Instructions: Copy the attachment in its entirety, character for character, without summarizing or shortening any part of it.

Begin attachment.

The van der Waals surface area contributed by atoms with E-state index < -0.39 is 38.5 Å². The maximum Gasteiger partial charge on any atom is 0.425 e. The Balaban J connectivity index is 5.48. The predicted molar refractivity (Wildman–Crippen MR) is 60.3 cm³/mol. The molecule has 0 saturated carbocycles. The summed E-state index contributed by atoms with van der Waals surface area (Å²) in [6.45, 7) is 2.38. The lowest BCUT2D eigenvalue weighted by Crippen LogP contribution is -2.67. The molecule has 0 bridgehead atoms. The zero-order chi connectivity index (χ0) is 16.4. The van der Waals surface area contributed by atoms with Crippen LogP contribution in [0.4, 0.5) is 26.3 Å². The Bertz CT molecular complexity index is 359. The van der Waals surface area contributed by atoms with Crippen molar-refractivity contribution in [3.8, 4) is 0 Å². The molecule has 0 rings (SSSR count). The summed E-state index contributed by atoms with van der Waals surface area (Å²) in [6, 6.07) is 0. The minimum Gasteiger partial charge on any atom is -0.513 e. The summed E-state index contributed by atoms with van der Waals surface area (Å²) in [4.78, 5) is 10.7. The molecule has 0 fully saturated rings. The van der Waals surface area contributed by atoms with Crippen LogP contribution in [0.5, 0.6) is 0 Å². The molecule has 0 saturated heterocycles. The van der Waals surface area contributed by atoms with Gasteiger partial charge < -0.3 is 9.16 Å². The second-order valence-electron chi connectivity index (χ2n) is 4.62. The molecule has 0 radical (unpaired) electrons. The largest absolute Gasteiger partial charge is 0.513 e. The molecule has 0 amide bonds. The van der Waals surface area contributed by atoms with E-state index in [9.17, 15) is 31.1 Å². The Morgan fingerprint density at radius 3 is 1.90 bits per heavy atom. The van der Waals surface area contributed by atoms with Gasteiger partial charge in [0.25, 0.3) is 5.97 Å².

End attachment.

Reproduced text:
The van der Waals surface area contributed by atoms with E-state index < -0.39 is 38.5 Å². The maximum Gasteiger partial charge on any atom is 0.425 e. The Balaban J connectivity index is 5.48. The predicted molar refractivity (Wildman–Crippen MR) is 60.3 cm³/mol. The molecule has 0 saturated carbocycles. The summed E-state index contributed by atoms with van der Waals surface area (Å²) in [6.45, 7) is 2.38. The lowest BCUT2D eigenvalue weighted by Crippen LogP contribution is -2.67. The molecule has 0 bridgehead atoms. The zero-order chi connectivity index (χ0) is 16.4. The van der Waals surface area contributed by atoms with Crippen LogP contribution in [0.4, 0.5) is 26.3 Å². The Bertz CT molecular complexity index is 359. The van der Waals surface area contributed by atoms with Crippen molar-refractivity contribution in [3.8, 4) is 0 Å². The molecule has 0 rings (SSSR count). The summed E-state index contributed by atoms with van der Waals surface area (Å²) in [6, 6.07) is 0. The minimum Gasteiger partial charge on any atom is -0.513 e. The summed E-state index contributed by atoms with van der Waals surface area (Å²) in [4.78, 5) is 10.7. The molecule has 0 fully saturated rings. The van der Waals surface area contributed by atoms with Crippen LogP contribution in [0.5, 0.6) is 0 Å². The molecule has 0 saturated heterocycles. The van der Waals surface area contributed by atoms with Gasteiger partial charge < -0.3 is 9.16 Å². The second-order valence-electron chi connectivity index (χ2n) is 4.62. The molecule has 0 radical (unpaired) electrons. The largest absolute Gasteiger partial charge is 0.513 e. The molecule has 0 amide bonds. The van der Waals surface area contributed by atoms with E-state index in [9.17, 15) is 31.1 Å². The Morgan fingerprint density at radius 3 is 1.90 bits per heavy atom. The van der Waals surface area contributed by atoms with Gasteiger partial charge in [0.25, 0.3) is 5.97 Å².